Over the last 30 years, corporate social responsibility (CSR) has become a household term, reflecting a combination of factors that we have come to associate with that most catch-all of terms "globalization," including the widespread popular concern with such social issues as the environment and international human rights.
Corporate Social Responsibility examines the history of the idea of business ethics (which goes back at least to ancient Mesopotamia) before exploring the state of CSR today. This book argues that a wide-ranging understanding of the purpose of business is necessary to create value for a community of stakeholders which in turn can generate a sustainable future. The book suggests that corporations still have a long way to go, but remains optimistic. The book’s sanguine interpretation of the current state of corporate affairs and a recommended way forward, results not only from the authors analysis, but also his direct experience. This book presents the case that we are in the midst of a major paradigm shift in our understanding of the purpose of business and that this new understanding holds much promise for business being a significant force for a more just and peaceful world.
This work provides a concise overview of CSR and an important examination of the present and future work of the UN Global Compact and will be of interest to students of international organizations, international business and corporate social responsibility.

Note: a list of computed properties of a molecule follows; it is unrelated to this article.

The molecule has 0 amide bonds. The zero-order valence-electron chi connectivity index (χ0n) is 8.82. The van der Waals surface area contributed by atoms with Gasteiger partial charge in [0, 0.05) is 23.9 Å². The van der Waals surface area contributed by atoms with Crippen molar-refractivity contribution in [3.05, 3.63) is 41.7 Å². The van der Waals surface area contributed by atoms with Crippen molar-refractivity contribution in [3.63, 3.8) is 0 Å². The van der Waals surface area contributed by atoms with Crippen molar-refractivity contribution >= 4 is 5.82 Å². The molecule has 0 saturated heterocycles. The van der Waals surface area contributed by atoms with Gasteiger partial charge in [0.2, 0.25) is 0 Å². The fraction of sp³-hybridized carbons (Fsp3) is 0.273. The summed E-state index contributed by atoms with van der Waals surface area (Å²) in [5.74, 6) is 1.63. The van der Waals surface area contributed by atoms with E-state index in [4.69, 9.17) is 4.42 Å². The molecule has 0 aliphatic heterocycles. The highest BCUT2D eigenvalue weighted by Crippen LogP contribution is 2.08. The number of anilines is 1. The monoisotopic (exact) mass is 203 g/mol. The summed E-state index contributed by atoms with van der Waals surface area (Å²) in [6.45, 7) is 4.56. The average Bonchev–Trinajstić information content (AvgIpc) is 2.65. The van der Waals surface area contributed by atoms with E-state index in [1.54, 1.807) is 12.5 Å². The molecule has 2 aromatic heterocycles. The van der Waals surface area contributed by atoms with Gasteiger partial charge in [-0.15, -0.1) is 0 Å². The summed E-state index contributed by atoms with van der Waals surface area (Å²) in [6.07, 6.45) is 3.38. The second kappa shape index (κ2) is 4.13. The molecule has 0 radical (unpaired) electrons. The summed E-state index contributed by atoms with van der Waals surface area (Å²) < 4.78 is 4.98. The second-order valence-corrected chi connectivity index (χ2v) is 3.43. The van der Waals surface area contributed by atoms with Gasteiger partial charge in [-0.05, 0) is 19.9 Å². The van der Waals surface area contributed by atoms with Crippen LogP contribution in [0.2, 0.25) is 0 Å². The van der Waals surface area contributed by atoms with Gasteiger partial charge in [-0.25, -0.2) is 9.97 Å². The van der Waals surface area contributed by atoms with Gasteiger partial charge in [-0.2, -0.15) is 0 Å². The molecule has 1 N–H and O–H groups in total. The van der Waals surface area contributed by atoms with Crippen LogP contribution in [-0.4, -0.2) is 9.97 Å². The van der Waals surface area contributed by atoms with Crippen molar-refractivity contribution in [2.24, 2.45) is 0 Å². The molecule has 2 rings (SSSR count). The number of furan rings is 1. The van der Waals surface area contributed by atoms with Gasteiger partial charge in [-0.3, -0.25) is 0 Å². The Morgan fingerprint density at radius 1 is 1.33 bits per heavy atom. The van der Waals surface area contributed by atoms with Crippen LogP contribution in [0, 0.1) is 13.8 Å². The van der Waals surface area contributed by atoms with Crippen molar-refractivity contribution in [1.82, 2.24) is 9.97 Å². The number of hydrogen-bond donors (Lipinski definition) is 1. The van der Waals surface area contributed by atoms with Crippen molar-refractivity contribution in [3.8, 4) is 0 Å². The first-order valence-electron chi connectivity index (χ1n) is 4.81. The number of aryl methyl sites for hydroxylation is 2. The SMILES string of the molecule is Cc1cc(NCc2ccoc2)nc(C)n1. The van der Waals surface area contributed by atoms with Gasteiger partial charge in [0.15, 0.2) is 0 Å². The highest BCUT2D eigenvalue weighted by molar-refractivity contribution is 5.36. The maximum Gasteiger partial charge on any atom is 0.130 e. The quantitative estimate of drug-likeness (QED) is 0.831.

About the Author
Oliver Williams is a member of the faculty of the Mendoza School of Business at the University of Notre Dame and is the director of the Center for Ethics and Religious Values in Business.
Williams is the editor or author of 15 books as well as numerous articles on business ethics in journals such as the Harvard Business Review, California Management Review, Business Ethics Quarterly, the Journal of Business Ethics, Business Horizons and Theology Today. Recent books include Economic Imperatives and Ethical Values in Global Business: The South African Experience and Global Codes Today (co-authored with S. Prakash Sethi) and Peace Through Commerce: Responsible Corporate Citizenship and the UN Global Compact.
He served as associate provost of the University of Notre Dame from 1987-94 and is a past chair of the Social Issues Division of the Academy of Management. In 2006, he was appointed a member of the three-person Board of Directors at the United Nations Global Compact Foundation. The United Nations Global Compact is the world’s largest voluntary corporate citizenship initiative with over 7,000 businesses around the world as members.
Table of Contents
Introduction 1. Corporate social responsibility: its history and development 2. The purpose of business: the basic issue 3. Stretching the limits of CSR: breaking the bounds of the market logic 4. Corporate social responsibility as an instrument of global governance: the UN Global Compact 5. Conclusion: moving from incremental progress toward transformational action in shaping an inclusive and sustainable economy